French dips with a side of L.A. politics
Sure, the outcome of Tuesday’s election is a foregone conclusion, with Mayor Antonio Villaraigosa set to pummel nine good citizens he steadfastly refused to debate. But the same can’t be said about another contest: Who makes the best French dip sandwich in Los Angeles, Phillipe the Original or Cole’s?
I’ve been wanting for months to sample the restaurants’ sandwiches side by side, and last week I had an idea: What better way to encourage political discourse, I thought, than to chew the fat while chewing the fat. If the mayor wouldn’t meet his opponents at the debate podium, maybe he would meet them over lunch.
At the end of the meals, we’d pick a winner between Phillipe’s and Cole’s, both of whom lay claim to having invented the French dip.
I got off to a rough start, though, trying to corral the candidates. James Harris, who’s running as a socialist, had a prior commitment. Such a shame. He’s a union meat packer, which would have made him the perfect roast beef judge.
But then I reached Walter Moore, an attorney making his second run for mayor. He was in. Phil Jennerjahn, who calls himself an entertainer, was in, and he recruited David “Zuma Dogg” Saltsburg, a community activist and professional gadfly to the 10th power.
And the mayor?
You’ll be surprised to hear he declined.
A spokesman said he was too busy being mayor to judge roast beef.
Maybe, but from where I sit, the contest would have fit right in with the mayor’s daily menu of photo-ops. His spokesman argued that one of the mayor’s important tasks last week was to celebrate the opening of a new electric truck factory.
A worthy cause, no doubt. But if the mayor were really on the ball, he would have arranged a trade-in deal for his tone-deaf transportation deputy Jaime de la Vega, who drives a big honking Hummer through the most congested streets in the nation.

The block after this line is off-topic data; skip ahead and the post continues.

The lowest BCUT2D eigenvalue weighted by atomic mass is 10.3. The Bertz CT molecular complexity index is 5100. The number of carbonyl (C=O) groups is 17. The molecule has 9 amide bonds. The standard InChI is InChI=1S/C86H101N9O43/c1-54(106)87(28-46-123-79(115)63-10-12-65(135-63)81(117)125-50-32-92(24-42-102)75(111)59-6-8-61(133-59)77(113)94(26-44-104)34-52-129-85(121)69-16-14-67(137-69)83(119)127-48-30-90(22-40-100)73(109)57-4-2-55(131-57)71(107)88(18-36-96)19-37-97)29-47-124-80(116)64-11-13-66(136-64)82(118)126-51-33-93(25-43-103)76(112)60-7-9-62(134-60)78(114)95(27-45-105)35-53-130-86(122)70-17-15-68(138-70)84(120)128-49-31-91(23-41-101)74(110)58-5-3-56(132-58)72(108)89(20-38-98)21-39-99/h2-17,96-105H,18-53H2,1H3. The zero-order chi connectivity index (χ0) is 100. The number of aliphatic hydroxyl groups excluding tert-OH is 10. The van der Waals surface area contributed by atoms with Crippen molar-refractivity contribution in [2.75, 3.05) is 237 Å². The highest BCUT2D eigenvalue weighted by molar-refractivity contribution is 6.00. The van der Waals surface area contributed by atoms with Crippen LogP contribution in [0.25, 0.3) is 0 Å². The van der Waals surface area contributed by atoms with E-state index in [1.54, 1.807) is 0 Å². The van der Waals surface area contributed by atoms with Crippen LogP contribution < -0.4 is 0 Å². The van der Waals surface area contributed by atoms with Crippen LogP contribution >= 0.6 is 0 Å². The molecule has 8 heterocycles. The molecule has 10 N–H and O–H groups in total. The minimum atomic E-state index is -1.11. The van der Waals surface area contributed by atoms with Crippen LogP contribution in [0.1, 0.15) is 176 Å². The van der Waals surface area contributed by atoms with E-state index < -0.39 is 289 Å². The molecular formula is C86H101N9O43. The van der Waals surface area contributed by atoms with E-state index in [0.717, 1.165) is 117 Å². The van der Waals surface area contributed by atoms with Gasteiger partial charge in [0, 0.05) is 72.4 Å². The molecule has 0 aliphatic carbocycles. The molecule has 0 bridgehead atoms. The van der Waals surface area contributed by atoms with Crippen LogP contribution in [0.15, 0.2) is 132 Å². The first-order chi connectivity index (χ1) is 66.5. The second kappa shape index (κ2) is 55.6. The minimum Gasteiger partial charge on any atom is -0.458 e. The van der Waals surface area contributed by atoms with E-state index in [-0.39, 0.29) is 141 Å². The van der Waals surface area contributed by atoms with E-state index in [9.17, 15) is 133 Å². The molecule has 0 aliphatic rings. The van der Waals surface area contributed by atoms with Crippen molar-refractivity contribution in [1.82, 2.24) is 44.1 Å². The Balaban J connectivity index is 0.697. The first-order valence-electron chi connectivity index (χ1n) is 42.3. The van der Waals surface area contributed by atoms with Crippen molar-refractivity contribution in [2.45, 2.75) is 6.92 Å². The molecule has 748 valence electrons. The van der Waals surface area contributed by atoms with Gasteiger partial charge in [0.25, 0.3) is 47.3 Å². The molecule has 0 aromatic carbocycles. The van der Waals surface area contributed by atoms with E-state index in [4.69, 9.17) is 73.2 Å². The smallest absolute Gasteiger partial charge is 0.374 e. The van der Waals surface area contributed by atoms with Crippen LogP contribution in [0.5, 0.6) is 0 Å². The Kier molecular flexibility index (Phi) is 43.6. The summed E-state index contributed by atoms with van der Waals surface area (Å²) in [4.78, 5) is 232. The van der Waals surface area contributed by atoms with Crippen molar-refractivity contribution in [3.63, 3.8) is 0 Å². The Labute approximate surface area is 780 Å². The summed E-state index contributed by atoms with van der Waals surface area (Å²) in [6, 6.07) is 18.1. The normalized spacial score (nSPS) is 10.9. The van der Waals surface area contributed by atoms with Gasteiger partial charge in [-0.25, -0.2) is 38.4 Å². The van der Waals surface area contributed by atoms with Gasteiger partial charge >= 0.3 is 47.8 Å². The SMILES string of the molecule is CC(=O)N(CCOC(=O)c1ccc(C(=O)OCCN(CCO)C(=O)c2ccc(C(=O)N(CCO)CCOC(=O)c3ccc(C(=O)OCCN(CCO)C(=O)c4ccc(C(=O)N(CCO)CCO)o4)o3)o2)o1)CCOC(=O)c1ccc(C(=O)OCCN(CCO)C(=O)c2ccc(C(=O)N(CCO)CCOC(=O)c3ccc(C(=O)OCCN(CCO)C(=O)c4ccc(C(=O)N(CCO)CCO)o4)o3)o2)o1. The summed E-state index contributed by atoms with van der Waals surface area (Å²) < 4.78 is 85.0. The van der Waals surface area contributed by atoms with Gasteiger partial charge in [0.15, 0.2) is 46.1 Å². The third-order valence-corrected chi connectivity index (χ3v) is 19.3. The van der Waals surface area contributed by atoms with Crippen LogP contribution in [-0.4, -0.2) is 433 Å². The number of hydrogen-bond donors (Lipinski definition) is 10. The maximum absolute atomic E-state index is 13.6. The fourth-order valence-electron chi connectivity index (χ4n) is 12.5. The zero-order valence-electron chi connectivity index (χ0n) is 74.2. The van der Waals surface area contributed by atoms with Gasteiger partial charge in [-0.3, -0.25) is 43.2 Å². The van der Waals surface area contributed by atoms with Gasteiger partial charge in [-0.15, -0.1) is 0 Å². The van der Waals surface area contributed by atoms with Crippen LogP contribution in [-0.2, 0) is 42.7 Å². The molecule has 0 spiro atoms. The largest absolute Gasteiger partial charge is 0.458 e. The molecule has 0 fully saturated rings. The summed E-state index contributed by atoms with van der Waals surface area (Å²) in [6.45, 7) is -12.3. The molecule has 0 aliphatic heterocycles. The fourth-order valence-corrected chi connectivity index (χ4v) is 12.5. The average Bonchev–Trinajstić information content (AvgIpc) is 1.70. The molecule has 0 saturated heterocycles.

But I digress.
“Well, the presentation is exquisite,” Walter Moore said as he took the first bites of French dip in a booth at Phillipe’s.
Jennerjahn liked his sandwich, too. Between bites, he explained how he had the GOP base locked up and insisted he’d pull 12% of the vote Tuesday. When I suggested he was dreaming, he had a quick response.
“You’re high on drugs,” he said, adding that I was “underestimating the evangelical vote.”
Zuma Dogg, who was dressed in a T-shirt on which he’d scrawled “Zuma Dogg for Mayor,” didn’t get the full Phillipe’s experience because he doesn’t eat meat. But he seemed to appreciate his tuna sandwich.
All in all, it was a congenial group, with Zuma Dogg even apologizing to Moore, the most serious of Villaraigosa’s challengers.
“I feel sorry for Walter. He has to be surrounded by all these wacky candidates,” Zuma Dogg said.
I guess here is the point in the column where I should note that the day after the contest, Zuma Dogg was questioned and released by police after he had allegedly left a threatening phone message for another candidate, Pastor Craig X. Rubin, whose signature issue is his support of medical marijuana.
Villaraigosa’s star does brighten, I must admit, against this constellation of contenders.
But at least they were willing to debate the issues facing Los Angeles. Moore glanced at the photos of old L.A. on the walls and commented on the glory days when the city actually had good mass transit.